All the back copies of The Vegan can be found online at www.issuu.com.  This is a great, free resource for anyone interested in the history of The Vegan movement but also for the curious vegan with time to browse.  Just search for The Vegan Society and then click on ‘stacks’ to see The Vegan in date order.
There was an article about Sally published in The Vegan in summer 1967[3].  This article confirmed that Sally lived with her parents in Hampstead until her marriage to dentist Walter Shrigley.  She was born in London to Scandinavian  parents and spoke Danish fluently.  She had enjoyed a varied career that began with her training at the Chelsea College of Physical Training.

Sam Calvert-7

Samantha Calvert

Her real interest was music and she gained her L.R.A.M before her marriage and taught the piano at Ilford from 1932-39.  She was honorary secretary of the Ilford Music Circle and gave several lecture recitals.  At the start of World War II she was living in Purley and became the fire leader for her street for the Fire Guard Service as well as working at a mobile unit at Swiss Cottage where “she kept the nurses cheerful and fit by giving them Health and Beauty jerks”.
From 1940 – 58 she was Honorary Secretary of the Croyden Vegetarian Society and she later held the same role for the East Surrey Vegetarian Society.  Her services were even required by the London Vegetarian Society (this was a separate national organisation at that time comparable to the North West based Vegetarian Society) to be their joint acting secretary for three months before the appointment of a new secretary.
Mention of Sally’s husband in this article, Walter Shrigley, sent me looking for her marriage record.  Walter married a ‘Salling’ in 1939.  Sally would have been 40 that year which would have been a late first time marriage in that era but I looked up an Elsie Salling born in 1899, died in 1978 and married to a Walter Shrigley and … got a match.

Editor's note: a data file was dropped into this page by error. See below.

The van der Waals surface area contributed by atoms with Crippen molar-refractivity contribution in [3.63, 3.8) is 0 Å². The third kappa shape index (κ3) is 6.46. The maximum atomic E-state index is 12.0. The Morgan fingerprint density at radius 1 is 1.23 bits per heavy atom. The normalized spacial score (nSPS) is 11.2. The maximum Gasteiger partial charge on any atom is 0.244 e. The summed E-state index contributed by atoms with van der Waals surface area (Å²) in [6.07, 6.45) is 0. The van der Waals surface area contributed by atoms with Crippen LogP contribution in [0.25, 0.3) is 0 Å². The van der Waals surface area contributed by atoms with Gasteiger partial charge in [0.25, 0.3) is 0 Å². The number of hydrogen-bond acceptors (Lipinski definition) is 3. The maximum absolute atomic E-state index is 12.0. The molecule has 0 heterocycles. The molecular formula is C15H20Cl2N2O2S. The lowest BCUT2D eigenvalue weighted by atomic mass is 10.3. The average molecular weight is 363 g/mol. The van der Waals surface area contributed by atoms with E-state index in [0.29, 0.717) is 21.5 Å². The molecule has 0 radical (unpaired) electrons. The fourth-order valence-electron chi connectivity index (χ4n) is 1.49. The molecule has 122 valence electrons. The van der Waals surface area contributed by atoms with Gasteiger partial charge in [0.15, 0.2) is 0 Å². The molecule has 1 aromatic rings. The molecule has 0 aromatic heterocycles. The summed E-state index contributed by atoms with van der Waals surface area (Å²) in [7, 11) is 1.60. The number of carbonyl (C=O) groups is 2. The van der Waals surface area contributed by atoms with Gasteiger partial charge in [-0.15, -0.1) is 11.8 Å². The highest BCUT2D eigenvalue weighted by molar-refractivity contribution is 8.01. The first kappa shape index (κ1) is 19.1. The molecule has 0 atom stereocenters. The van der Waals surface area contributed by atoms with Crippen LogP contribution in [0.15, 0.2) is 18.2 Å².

With her maiden name and location I was able to search census records for her as a child.  In the 1911 census Elsie was 11 and at school.  She had a younger sister Vera who was 6 and she lived with her parents Karl and Hilda Salling at 20 Fitzroy Road, Regent Park NW1.  Karl was a self-employed watchmaker.  It seems likely to me that Elsie was called ‘Sally’ as an abbreviated form of ‘Salling’ her maiden name which she would likely have kept for some 40 years prior to her marriage to Walter.
So, it’s still not a lot of information about Sally Shrigley but it is certainly more than I could find previously.  Sally was an important figure in the early vegan movement and she has been somewhat in Donald Watson’s shadow.  Arguably, many women’s contributions to social reform movements are overshadowed in this way.  As co-founder of a movement perhaps in the future we will be asking ‘What would Sally Shrigley say?’
With thanks to the IVU for the image.
[1] See summer 1978 of The Vegan and also autumn 1978, 16.
[2] Death records, Tonbridge, Kent, Vol 16 207.
[3] The Vegan, summer 1967, 2-5.